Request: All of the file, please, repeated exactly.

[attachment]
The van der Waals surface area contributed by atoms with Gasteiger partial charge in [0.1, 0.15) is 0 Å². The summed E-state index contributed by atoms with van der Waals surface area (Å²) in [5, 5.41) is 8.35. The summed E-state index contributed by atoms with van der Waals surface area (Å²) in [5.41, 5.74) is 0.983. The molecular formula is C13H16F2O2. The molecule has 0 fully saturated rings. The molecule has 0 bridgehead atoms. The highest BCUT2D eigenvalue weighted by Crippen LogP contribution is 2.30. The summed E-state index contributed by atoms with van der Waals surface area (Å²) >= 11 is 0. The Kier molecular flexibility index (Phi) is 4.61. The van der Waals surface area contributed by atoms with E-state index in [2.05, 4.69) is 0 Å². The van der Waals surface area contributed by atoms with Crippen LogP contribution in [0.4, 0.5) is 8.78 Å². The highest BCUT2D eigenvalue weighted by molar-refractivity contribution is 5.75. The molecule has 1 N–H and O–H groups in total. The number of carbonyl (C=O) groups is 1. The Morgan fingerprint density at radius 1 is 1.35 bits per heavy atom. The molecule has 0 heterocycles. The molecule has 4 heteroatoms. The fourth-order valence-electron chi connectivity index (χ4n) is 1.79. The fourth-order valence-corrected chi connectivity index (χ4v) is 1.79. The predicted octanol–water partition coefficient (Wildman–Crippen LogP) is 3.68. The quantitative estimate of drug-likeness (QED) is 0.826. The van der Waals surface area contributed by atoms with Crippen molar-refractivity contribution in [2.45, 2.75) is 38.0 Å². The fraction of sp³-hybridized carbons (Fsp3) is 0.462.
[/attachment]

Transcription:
The van der Waals surface area contributed by atoms with Gasteiger partial charge in [0.1, 0.15) is 0 Å². The summed E-state index contributed by atoms with van der Waals surface area (Å²) in [5, 5.41) is 8.35. The summed E-state index contributed by atoms with van der Waals surface area (Å²) in [5.41, 5.74) is 0.983. The molecular formula is C13H16F2O2. The molecule has 0 fully saturated rings. The molecule has 0 bridgehead atoms. The highest BCUT2D eigenvalue weighted by Crippen LogP contribution is 2.30. The summed E-state index contributed by atoms with van der Waals surface area (Å²) >= 11 is 0. The Kier molecular flexibility index (Phi) is 4.61. The van der Waals surface area contributed by atoms with E-state index in [2.05, 4.69) is 0 Å². The van der Waals surface area contributed by atoms with Crippen LogP contribution in [0.4, 0.5) is 8.78 Å². The highest BCUT2D eigenvalue weighted by molar-refractivity contribution is 5.75. The molecule has 1 N–H and O–H groups in total. The number of carbonyl (C=O) groups is 1. The Morgan fingerprint density at radius 1 is 1.35 bits per heavy atom. The molecule has 0 heterocycles. The molecule has 4 heteroatoms. The fourth-order valence-electron chi connectivity index (χ4n) is 1.79. The fourth-order valence-corrected chi connectivity index (χ4v) is 1.79. The predicted octanol–water partition coefficient (Wildman–Crippen LogP) is 3.68. The quantitative estimate of drug-likeness (QED) is 0.826. The van der Waals surface area contributed by atoms with Crippen molar-refractivity contribution in [2.45, 2.75) is 38.0 Å². The fraction of sp³-hybridized carbons (Fsp3) is 0.462.